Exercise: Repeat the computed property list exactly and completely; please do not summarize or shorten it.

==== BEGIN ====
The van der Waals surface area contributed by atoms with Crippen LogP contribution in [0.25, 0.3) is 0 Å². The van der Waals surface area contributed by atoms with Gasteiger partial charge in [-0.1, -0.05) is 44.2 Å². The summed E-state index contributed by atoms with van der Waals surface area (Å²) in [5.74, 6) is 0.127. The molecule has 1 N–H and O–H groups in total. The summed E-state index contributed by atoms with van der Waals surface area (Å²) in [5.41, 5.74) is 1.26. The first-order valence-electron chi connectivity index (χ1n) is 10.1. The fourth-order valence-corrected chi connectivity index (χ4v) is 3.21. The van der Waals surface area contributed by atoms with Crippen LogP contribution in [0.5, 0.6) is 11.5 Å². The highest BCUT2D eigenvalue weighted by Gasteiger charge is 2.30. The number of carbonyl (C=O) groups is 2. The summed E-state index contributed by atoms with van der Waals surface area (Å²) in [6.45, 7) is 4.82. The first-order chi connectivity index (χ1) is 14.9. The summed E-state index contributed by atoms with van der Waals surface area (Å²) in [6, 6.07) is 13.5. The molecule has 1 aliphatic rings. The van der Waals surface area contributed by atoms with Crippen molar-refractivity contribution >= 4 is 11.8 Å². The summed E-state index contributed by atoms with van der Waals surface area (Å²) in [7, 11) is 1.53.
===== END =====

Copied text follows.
The van der Waals surface area contributed by atoms with Crippen LogP contribution in [0.25, 0.3) is 0 Å². The van der Waals surface area contributed by atoms with Gasteiger partial charge in [-0.1, -0.05) is 44.2 Å². The summed E-state index contributed by atoms with van der Waals surface area (Å²) in [5.74, 6) is 0.127. The molecule has 1 N–H and O–H groups in total. The summed E-state index contributed by atoms with van der Waals surface area (Å²) in [5.41, 5.74) is 1.26. The first-order valence-electron chi connectivity index (χ1n) is 10.1. The fourth-order valence-corrected chi connectivity index (χ4v) is 3.21. The van der Waals surface area contributed by atoms with Crippen LogP contribution in [0.5, 0.6) is 11.5 Å². The highest BCUT2D eigenvalue weighted by Gasteiger charge is 2.30. The number of carbonyl (C=O) groups is 2. The summed E-state index contributed by atoms with van der Waals surface area (Å²) in [6.45, 7) is 4.82. The first-order chi connectivity index (χ1) is 14.9. The summed E-state index contributed by atoms with van der Waals surface area (Å²) in [6, 6.07) is 13.5. The molecule has 1 aliphatic rings. The van der Waals surface area contributed by atoms with Crippen molar-refractivity contribution >= 4 is 11.8 Å². The summed E-state index contributed by atoms with van der Waals surface area (Å²) in [7, 11) is 1.53.